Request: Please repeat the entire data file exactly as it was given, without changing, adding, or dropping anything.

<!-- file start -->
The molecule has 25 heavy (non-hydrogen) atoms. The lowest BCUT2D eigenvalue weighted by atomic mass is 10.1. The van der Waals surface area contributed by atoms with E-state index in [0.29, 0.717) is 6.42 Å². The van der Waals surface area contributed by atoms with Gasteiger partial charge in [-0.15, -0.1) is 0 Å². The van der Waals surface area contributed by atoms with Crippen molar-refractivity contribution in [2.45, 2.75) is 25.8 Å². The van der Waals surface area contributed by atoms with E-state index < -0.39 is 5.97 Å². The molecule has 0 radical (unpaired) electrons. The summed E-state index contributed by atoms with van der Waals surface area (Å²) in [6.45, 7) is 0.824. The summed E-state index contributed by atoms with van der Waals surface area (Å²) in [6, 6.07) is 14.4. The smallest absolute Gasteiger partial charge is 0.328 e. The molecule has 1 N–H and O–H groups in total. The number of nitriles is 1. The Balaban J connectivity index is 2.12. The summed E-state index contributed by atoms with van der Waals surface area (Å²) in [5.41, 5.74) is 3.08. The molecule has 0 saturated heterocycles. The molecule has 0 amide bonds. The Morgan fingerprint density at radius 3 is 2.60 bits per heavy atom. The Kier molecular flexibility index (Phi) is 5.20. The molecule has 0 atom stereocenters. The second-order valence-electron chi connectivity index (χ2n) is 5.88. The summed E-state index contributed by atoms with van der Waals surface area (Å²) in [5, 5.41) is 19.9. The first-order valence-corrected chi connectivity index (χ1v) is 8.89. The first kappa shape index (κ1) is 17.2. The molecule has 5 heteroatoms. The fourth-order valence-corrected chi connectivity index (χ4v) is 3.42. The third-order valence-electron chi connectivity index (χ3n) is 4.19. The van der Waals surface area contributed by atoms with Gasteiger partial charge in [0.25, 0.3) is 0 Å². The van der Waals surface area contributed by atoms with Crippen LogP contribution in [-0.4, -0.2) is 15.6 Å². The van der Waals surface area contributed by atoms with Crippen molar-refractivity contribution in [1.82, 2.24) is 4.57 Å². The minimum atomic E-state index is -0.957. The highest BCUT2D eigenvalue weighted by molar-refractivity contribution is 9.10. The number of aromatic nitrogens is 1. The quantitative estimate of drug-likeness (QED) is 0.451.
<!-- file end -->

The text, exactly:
The molecule has 25 heavy (non-hydrogen) atoms. The lowest BCUT2D eigenvalue weighted by atomic mass is 10.1. The van der Waals surface area contributed by atoms with E-state index in [0.29, 0.717) is 6.42 Å². The van der Waals surface area contributed by atoms with Gasteiger partial charge in [-0.15, -0.1) is 0 Å². The van der Waals surface area contributed by atoms with Crippen molar-refractivity contribution in [2.45, 2.75) is 25.8 Å². The van der Waals surface area contributed by atoms with E-state index < -0.39 is 5.97 Å². The molecule has 0 radical (unpaired) electrons. The summed E-state index contributed by atoms with van der Waals surface area (Å²) in [6.45, 7) is 0.824. The summed E-state index contributed by atoms with van der Waals surface area (Å²) in [6, 6.07) is 14.4. The smallest absolute Gasteiger partial charge is 0.328 e. The molecule has 1 N–H and O–H groups in total. The number of nitriles is 1. The Balaban J connectivity index is 2.12. The summed E-state index contributed by atoms with van der Waals surface area (Å²) in [5.41, 5.74) is 3.08. The molecule has 0 saturated heterocycles. The molecule has 0 amide bonds. The Morgan fingerprint density at radius 3 is 2.60 bits per heavy atom. The Kier molecular flexibility index (Phi) is 5.20. The molecule has 0 atom stereocenters. The second-order valence-electron chi connectivity index (χ2n) is 5.88. The summed E-state index contributed by atoms with van der Waals surface area (Å²) in [5, 5.41) is 19.9. The first-order valence-corrected chi connectivity index (χ1v) is 8.89. The first kappa shape index (κ1) is 17.2. The molecule has 5 heteroatoms. The fourth-order valence-corrected chi connectivity index (χ4v) is 3.42. The third-order valence-electron chi connectivity index (χ3n) is 4.19. The van der Waals surface area contributed by atoms with Gasteiger partial charge in [0.25, 0.3) is 0 Å². The van der Waals surface area contributed by atoms with Crippen LogP contribution in [-0.4, -0.2) is 15.6 Å². The van der Waals surface area contributed by atoms with Crippen molar-refractivity contribution in [1.82, 2.24) is 4.57 Å². The minimum atomic E-state index is -0.957. The highest BCUT2D eigenvalue weighted by molar-refractivity contribution is 9.10. The number of aromatic nitrogens is 1. The quantitative estimate of drug-likeness (QED) is 0.451.